Strategic Framework for Pacific Statistics

The Strategic Framework for Pacific Statistics 2022–2030 is the long-term strategy that sets the vision, outcome, pathways and key focus areas for this decade for the Pacific region’s statistics system. It was approved by the Heads of Statistics and Planning meeting in Noumea in October 2023 for launch and implementation as the guiding compass for statistical development in the region.

The Strategic Framework addresses key areas for future attention and current and emerging issues that confront the development of statistics in the region, including increasing complexity of statistical collections, new sources of data, increasing demand for access to and for more comprehensive and detailed analysis of the available data. Rather than being a prescriptive strategy, it is designed as a more strategic and less prescriptive framework for statistics development. In the context of the post-COVID-19 environment, the statistical landscape of the Pacific Island countries and territories continues to change and evolve, and this is reflected in the new Strategic Framework. The Strategic Framework provides a framework through which statistical support can be channeled to national statistics systems and users of statistics with particular reference to the sustainable development goals, other national, regional, and global development reporting, and data requirements for policy development. All statistical support and activities under the Strategic Framework will be guided by the United Nations Fundamental Principles of Official Statistics and the “Pacific Way”. 

Ten-Year Pacific Statistics Strategy (TYPSS) 2010–2020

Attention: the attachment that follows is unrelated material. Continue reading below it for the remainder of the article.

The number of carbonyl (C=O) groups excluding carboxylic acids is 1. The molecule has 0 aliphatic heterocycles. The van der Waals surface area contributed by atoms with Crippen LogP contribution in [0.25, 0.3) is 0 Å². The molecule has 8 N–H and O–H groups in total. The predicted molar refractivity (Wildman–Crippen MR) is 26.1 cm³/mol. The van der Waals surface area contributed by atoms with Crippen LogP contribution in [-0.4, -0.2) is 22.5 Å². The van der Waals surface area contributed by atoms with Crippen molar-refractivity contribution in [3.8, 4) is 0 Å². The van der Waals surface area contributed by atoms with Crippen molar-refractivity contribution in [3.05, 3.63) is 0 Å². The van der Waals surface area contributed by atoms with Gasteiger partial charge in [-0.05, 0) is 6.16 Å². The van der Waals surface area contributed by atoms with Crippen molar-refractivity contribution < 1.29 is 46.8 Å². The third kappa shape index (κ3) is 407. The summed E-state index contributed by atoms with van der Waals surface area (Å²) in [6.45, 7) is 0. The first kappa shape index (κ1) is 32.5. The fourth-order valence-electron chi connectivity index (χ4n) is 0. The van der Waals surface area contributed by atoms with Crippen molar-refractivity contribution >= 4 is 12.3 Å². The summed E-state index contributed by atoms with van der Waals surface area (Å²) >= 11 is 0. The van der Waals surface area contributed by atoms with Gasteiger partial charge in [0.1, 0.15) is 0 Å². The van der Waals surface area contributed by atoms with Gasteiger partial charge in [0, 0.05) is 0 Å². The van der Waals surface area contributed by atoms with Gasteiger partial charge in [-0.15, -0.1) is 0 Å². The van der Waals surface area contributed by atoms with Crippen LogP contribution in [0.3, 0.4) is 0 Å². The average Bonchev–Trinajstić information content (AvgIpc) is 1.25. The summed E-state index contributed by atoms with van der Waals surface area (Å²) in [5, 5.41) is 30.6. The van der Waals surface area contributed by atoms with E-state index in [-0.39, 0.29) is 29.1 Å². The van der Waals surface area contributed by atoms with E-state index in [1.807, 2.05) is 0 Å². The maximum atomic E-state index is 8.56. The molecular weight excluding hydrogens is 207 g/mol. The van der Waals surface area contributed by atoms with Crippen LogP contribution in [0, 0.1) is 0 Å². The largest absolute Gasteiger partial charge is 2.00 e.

The previous Ten-Year Pacific Statistics Strategy (TYPSS) was adopted by leaders of Pacific Islands Countries and Territories (PICTs) in 2009. TYPSS was developed in recognition of the need for a comprehensive plan to drive the improvement and development of statistics in the Pacific region. It sought to move away from annual and ad hoc planning and resourcing of statistical collections and related statistical activities by PICT governments and development partners. A lack of proper coordination was leading to uncoordinated cycles of statistical production, National Statistics Offices (NSOs) becoming overstretched in terms of capacity and under-resourced for their core census and survey programmes. Regular collection cycles were being disrupted and data quality was at risk of being compromised. TYPSS sought to provide a longer term framework for improvements in the collection and utilisation of statistics. It also sought to make efficient use of resources across the region to maximise the development of national statistical systems and to provide regional strategic guidance, within a sound regional statistics governance structure, and thereby improve the scope and quality of national statistics for policy development and decision-making.